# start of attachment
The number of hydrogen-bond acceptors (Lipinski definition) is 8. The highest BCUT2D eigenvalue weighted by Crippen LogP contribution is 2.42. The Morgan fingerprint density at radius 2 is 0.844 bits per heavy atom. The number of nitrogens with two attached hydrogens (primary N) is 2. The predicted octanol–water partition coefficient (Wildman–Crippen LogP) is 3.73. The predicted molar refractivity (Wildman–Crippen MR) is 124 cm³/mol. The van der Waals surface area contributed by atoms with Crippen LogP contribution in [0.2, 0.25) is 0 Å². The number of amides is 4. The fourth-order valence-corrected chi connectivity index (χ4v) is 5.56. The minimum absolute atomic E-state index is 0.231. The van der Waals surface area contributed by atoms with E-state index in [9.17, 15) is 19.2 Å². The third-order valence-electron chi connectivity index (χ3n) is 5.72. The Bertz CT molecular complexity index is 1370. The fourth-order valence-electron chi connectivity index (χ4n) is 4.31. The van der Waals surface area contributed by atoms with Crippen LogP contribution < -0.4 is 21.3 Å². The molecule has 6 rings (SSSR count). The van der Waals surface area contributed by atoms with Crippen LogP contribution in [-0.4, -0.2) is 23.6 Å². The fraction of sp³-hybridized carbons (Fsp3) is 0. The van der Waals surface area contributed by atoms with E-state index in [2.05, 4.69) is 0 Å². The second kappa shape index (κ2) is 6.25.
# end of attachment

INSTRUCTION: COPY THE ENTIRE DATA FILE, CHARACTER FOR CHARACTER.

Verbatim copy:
The number of hydrogen-bond acceptors (Lipinski definition) is 8. The highest BCUT2D eigenvalue weighted by Crippen LogP contribution is 2.42. The Morgan fingerprint density at radius 2 is 0.844 bits per heavy atom. The number of nitrogens with two attached hydrogens (primary N) is 2. The predicted octanol–water partition coefficient (Wildman–Crippen LogP) is 3.73. The predicted molar refractivity (Wildman–Crippen MR) is 124 cm³/mol. The van der Waals surface area contributed by atoms with Crippen LogP contribution in [0.2, 0.25) is 0 Å². The number of amides is 4. The fourth-order valence-corrected chi connectivity index (χ4v) is 5.56. The minimum absolute atomic E-state index is 0.231. The van der Waals surface area contributed by atoms with E-state index in [9.17, 15) is 19.2 Å². The third-order valence-electron chi connectivity index (χ3n) is 5.72. The Bertz CT molecular complexity index is 1370. The fourth-order valence-electron chi connectivity index (χ4n) is 4.31. The van der Waals surface area contributed by atoms with Crippen LogP contribution < -0.4 is 21.3 Å². The molecule has 6 rings (SSSR count). The van der Waals surface area contributed by atoms with Crippen LogP contribution in [-0.4, -0.2) is 23.6 Å². The fraction of sp³-hybridized carbons (Fsp3) is 0. The van der Waals surface area contributed by atoms with E-state index in [2.05, 4.69) is 0 Å². The second kappa shape index (κ2) is 6.25.